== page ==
Kimberly C's blog

Truth, Justice, & the American Way

superman statueMan of Steel, the highly anticipated reboot to the Superman movie franchise opens in theaters today. Although I love the complexity and grittiness of Christopher Nolan’s Dark Knight Trilogy, the snark of Robert Downey Jr.’s Iron Man, and the cleverness of X-Men, Superman will always be my favorite superhero. He is the superhero who flies around in a bright red cape, hides his identity behind a pair of glasses and a reporter’s pen, and dodges bullets and sees through walls. He is the superhero who goes out of his way to protect human life despite his own position as an outsider. In every incarnation, whether live action movie, long running TV series, or children’s cartoon, Superman stands for hope.

If you can’t make it to the movie theater this week but want to catch up on Superman’s adventures, browse the HCPL catalog and request a movie today!

The Miniseries

CranfordOne of my favorite television forms is the miniseries, a single story told over a limited number of episodes. Because most miniseries are several hours long, they provide more freedom to delve deeper into the plot and the characters than a single two-hour movie. At the same time, they are generally much shorter than an average American TV season, allowing viewers to see a complete story from beginning to end.

In my last blog post (From Classic Page to Screen) I included several miniseries in the list of movies based on classic literature. Although the classics often provide inspiration, the miniseries is a popular vehicle for all genres, from westerns and love stories, to battlefronts and documentaries. It is interesting to see how the miniseries has evolved through the years and speculate on what viewers can expect from producers in years to come.

If you’re in the mood to become engrossed in a miniseries (or two!) this summer, browse the HCPL catalog and request one today!

From Classic Page to Screen

great gatsby

Books, particularly the classics, have always been a huge source of inspiration for screenwriters. Some of the most enduring novels have inspired many film and TV adaptations, each approaching the story in a different way. Sometimes the adaptations are spot-on, true to both the story and the emotion of the source material. Often, screenwriters and directors take liberties to update the story for modern audiences or translate page to screen.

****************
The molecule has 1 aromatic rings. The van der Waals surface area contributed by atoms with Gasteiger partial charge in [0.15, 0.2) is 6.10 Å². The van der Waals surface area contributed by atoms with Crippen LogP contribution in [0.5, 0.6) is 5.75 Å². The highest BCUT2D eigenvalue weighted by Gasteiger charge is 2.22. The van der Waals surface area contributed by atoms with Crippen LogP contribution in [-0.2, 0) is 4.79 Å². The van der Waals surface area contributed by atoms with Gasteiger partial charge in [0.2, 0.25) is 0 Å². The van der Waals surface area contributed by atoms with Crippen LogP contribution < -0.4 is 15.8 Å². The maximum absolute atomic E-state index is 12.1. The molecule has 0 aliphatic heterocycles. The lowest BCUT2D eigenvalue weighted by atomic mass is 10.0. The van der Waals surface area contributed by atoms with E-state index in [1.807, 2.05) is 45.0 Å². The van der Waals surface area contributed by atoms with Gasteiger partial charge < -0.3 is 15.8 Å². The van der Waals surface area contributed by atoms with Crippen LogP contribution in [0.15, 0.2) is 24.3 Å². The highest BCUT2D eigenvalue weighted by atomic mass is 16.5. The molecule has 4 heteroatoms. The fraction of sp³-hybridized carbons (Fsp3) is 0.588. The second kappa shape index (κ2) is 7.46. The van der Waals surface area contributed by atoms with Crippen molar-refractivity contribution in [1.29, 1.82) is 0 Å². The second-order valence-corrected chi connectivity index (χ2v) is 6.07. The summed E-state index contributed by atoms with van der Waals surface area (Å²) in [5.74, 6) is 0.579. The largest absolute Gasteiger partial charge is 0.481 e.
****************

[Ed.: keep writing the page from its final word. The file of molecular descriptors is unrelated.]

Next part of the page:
Last week, F. Scott Fitzgerald’s classic novel, The Great Gatsby, hit theaters in a glitzy Baz Luhrmann production. Its success at the box office is further proof that some of the best movie plots are waiting in the pages of classic literature.

If you’re in the mood for classic literature on the screen, browse the HCPL catalog and request a movie or mini-series today!

A Mother's Love

tv

With Mother’s Day just around the corner, it seemed appropriate to not only celebrate our own mothers, but also make note of favorite TV moms. Since June Cleaver served dinner to her family in high heels and pearls on Leave It to Beaver, TV moms have been an integral part of any family comedy or drama. Through the years, TV moms have evolved and now you’re as likely to find a single mom, a working mom, or a meddling mother-in-law, as you are a stay-at-home mom in your favorite TV show. But no matter what they do or how they do it, TV moms continue to touch the lives of viewers and TV families alike.

If you’re in the mood for some motherly attention this weekend, browse the HCPL catalog and request a TV show today!

Sports Biopics

42

Last weekend, 42, the highly-anticipated biopic about baseball legend Jackie Robinson, was released in theaters. A sub-set of the sports film genre, biopics focus on the lives, challenges, and successes of heroes in various sports arenas. Although most take some liberties, a worthwhile biopic tries to present the facts and emotions, the good and the bad, of the subject’s life. While some sports biopics are simply for entertainment, in recent years, many actors in sports biopics have received nominations and awards for their performances (e.g., Christian Bale and Melissa Leo in The Fighter, Robert De Niro in Raging Bull, Sandra Bullock in The Blind Side). The success of biopics at the box office and the continued interest in inspirational sports figures promise a strong future for this particular movie genre.